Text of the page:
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Cell Metab. 2015 Apr 7;21(4):637-46. doi: 10.1016/j.cmet.2015.03.007.

SIRT3 mediates multi-tissue coupling for metabolic fuel switching.

Author information

1
Department of Biomolecular Chemistry, University of Wisconsin, Madison, Wisconsin 53715, USA.
2
Department of Chemistry, University of Wisconsin, Madison, Wisconsin 53715, USA; The Genome Center of Wisconsin, University of Wisconsin, Madison, Wisconsin 53715, USA.
3
Department of Computer Sciences, University of Wisconsin, Madison, Wisconsin 53715, USA.
4
Department of Biochemistry, University of Wisconsin, Madison, Wisconsin 53715, USA.
5
Department of Genetics and Medical Genetics, University of Wisconsin, Madison, Wisconsin 53715, USA.
6
Department of Biostatistics and Medical Informatics, University of Wisconsin, Madison, Wisconsin 53715, USA.
7
Department of Biomolecular Chemistry, University of Wisconsin, Madison, Wisconsin 53715, USA; Department of Chemistry, University of Wisconsin, Madison, Wisconsin 53715, USA; The Genome Center of Wisconsin, University of Wisconsin, Madison, Wisconsin 53715, USA.
8
Department of Biomolecular Chemistry, University of Wisconsin, Madison, Wisconsin 53715, USA. Electronic address: jmdenu@wisc.edu.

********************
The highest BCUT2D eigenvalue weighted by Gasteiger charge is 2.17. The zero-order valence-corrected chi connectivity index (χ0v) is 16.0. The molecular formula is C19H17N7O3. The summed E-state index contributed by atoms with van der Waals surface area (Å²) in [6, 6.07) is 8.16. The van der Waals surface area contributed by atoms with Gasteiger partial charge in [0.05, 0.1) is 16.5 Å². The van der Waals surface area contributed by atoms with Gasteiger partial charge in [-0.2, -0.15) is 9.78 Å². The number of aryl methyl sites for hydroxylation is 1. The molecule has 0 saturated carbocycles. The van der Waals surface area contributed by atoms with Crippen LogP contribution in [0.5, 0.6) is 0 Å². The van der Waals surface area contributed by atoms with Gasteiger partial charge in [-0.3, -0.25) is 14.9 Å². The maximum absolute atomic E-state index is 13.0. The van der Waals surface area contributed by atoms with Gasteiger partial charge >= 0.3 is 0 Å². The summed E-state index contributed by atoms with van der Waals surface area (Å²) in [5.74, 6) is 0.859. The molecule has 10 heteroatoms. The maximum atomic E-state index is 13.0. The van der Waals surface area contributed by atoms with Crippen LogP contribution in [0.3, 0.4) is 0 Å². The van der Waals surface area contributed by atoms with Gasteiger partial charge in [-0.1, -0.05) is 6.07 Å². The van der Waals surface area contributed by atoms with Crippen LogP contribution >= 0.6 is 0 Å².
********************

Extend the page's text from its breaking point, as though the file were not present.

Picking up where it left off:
Abstract

SIRT3 is a member of the Sirtuin family of NAD(+)-dependent deacylases and plays a critical role in metabolic regulation. Organism-wide SIRT3 loss manifests in metabolic alterations; however, the coordinating role of SIRT3 among metabolically distinct tissues is unknown. Using multi-tissue quantitative proteomics comparing fasted wild-type mice to mice lacking SIRT3, innovative bioinformatic analysis, and biochemical validation, we provide a comprehensive view of mitochondrial acetylation and SIRT3 function. We find SIRT3 regulates the acetyl-proteome in core mitochondrial processes common to brain, heart, kidney, liver, and skeletal muscle, but differentially regulates metabolic pathways in fuel-producing and fuel-utilizing tissues. We propose an additional maintenance function for SIRT3 in liver and kidney where SIRT3 expression is elevated to reduce the acetate load on mitochondrial proteins. We provide evidence that SIRT3 impacts ketone body utilization in the brain and reveal a pivotal role for SIRT3 in the coordination between tissues required for metabolic homeostasis.

PMID:
25863253
PMCID:
PMC4393847
DOI:
10.1016/j.cmet.2015.03.007
[Indexed for MEDLINE]
Free PMC Article

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